With myriad breaks, change of transport modes, and the massive patience of explorers on an unknown journey we finally made it to our destination just as the sun was setting, as against the estimated arrival at noon. A warm welcome by the owner of the property next to the plot on sale, and the beautiful, lush green serene surroundings refreshed us a fair bit and we were soon tucking into delicious home cooked rustic fare and feeling warm and rested. 

Next morning we woke up with the tinkling of cowbells to a crisp, clear day as the cattle were led out to the forests to graze by the village herders. Walking out we surveyed the plot of terraced fields for sale, marvelled at the prettiness all around, and our good luck, and said a quick yes to the deal. And that is how we came to create our own little slice of personalised bliss.

 

Coming into being. The Birdsong Cottage story. Part 3

Rites of Passage- To creating Birdsong Cottage

Bhoomi Pujan. The prayer before very first strike of the workman’s tools on the ground to make a building. In our part of the world no home or workplace or any building would ever be deemed ‘sanctioned’ to exist by the forces of nature and by something even beyond nature without the Bhumi Pujan. I had always found this to be a bit of an empty robotic ritual, disconnected from its essence in practice, though it is a strong and inescapable part of life all around me. Even foreigners who work in India have presided over ot at least been to one Bhumi Pujan, no matter how they personally felt about it.

When work started on site for Birdsong, my local Gurgaon civil contractor was sent to manage the local labor. The first thing the crew asked him about was when and how was the Bhumi Pujan to be performed. He asked me for directions. I told him to arrange for it locally, with the village priest. Interestingly, the site supervisor is originally a Bihari Muslim. He and the locals got together to have the ceremony carried out.

So, yes, we did have a Bhumi Pujan, conducted by a local priest. But this was done more for the peace of mind of the crew working the land. But preparing for the ceremony made me think of performing my own ritual too, a rite of passage for my dream taking material shape in mud and stone and wood and mortar. I wanted to signify this step with something that would speak of my underlying intentions and hopes with this home. I wondered how to put my feeling and wishes into action within the structure of a conventional, traditional Bhumi Pujan ceremony .

One of my friends suggested I speak to our common friend and mentor-guide. I called Nithya in Pune. He well understood my dilemma, and asked me to hold clear in my mind my vision and hopes for the home, and then helped me further crystallise my intentions. Thus I was able to work out a vision for what this home in the hills was all about, what it represented to me, why I wished to create it and what I saw as its future and our relationship with it, and its relationship to the place,the local life and people, to the people who I hoped would visit there. These were the ideas to be affirmed, set as intentions, and celebrated in our Bhumi Pujan Ceremony. If one wished, Nithya suggested, one could further relate them to specific attributes of specific deities, and bring in invocations to those deities in the priest’s traditional prayers. I asked the priest if he would invoke the deities as per our choice and he said yes, he would even invoke the special thoughts we wished to invoke. So we did go ahead with the Bhumi Pujan, done our way with a syncretic, quirky and personal twist.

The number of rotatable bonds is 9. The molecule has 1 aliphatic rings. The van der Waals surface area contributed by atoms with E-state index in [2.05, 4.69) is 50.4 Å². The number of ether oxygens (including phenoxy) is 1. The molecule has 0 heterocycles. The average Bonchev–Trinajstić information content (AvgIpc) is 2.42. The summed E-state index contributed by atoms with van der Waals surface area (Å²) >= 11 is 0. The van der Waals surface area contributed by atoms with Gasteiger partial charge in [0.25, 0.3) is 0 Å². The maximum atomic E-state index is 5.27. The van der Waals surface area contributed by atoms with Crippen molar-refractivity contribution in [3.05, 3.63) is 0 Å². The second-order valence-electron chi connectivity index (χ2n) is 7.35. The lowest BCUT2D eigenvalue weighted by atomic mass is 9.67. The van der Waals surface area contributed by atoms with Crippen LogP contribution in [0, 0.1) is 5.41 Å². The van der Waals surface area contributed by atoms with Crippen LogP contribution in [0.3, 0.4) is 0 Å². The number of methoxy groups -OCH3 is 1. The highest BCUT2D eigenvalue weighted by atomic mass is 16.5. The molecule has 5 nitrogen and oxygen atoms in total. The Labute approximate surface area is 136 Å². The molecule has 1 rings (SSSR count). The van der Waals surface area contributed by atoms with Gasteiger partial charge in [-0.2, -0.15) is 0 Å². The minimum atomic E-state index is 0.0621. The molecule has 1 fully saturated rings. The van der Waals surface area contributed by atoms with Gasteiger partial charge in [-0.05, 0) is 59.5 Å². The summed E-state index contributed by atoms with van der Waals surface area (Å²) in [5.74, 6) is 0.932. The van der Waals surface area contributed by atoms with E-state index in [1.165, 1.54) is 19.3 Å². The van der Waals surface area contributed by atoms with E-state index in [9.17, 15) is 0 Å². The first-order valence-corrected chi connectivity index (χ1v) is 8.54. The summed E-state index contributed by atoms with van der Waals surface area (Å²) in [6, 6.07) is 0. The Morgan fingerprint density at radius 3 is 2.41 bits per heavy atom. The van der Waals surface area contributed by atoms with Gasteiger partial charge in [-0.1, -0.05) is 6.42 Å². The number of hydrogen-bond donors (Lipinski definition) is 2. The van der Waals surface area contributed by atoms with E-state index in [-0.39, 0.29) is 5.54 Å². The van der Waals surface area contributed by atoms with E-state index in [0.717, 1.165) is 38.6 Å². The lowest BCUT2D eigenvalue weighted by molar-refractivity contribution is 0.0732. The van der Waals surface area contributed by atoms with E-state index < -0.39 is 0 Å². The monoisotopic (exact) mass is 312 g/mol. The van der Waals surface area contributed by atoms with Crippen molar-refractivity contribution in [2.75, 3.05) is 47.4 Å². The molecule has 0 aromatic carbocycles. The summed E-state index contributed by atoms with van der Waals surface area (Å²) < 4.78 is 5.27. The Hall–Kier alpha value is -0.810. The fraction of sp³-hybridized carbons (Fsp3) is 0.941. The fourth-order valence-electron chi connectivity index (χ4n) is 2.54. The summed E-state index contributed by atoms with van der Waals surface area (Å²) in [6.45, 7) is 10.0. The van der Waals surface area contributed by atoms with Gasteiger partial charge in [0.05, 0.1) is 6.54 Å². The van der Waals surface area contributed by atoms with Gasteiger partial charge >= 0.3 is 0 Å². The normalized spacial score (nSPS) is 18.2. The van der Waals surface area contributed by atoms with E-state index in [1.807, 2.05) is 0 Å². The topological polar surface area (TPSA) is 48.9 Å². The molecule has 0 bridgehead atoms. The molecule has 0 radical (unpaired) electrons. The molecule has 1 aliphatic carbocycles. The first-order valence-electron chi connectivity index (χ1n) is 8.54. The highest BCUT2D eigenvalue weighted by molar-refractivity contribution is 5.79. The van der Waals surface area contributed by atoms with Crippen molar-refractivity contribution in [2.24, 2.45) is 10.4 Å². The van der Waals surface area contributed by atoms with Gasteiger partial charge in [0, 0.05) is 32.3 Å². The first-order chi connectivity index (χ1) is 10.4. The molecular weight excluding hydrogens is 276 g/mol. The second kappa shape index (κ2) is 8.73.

To give you a simplified sense of what I mean, we expressed the intention of a rich, abundant life at Birdsong and around it through the invocation to Laxmi, the goddess of prosperity and plenty. A wish for it to be a place of learning, discovery, exploration, self knowledge and connection was symbolized through invoking the Saraswati, and so on.

Rites of passage are a familiar part of village life.  Everybody understands their meaning and is deeply connected to them. Come to think of it, most situations in these areas are rites of passage, some cyclical and patterned, others bit less certain and fraught with tension. Having familiar, understood rituals to see you through them make the transitions that much smoother. What it also may lead to, of course, is a difficult time when it comes to innovation and adapting to a fast changing world that is now definitely approaching these remote areas at a  fast pace. Customising my own rites of Bhumi Pujan gave me a chance to appreciate the value of ritual as well as the need to allow for a change in its expression.

Meanwhile, the ceremony was over and the priest symbolically hit the first blow on the field, after which the workers took over. Digging started for the retaining walls, to bolster the edge of the plot. The old retaining wall was demolished, and a new reinforced stone wall started coming up in its place. Those were heady and exciting days for me, and for my little site team. Everyday we would catch up on the progress- how many feet were dug, how was the pace of work, how was the weather, what were the ground conditions, how many more days….the hardworking and tough digging crew from Nepal was efficient and fast and we were pretty soon ready for the next big thing, the foundation of the cottage.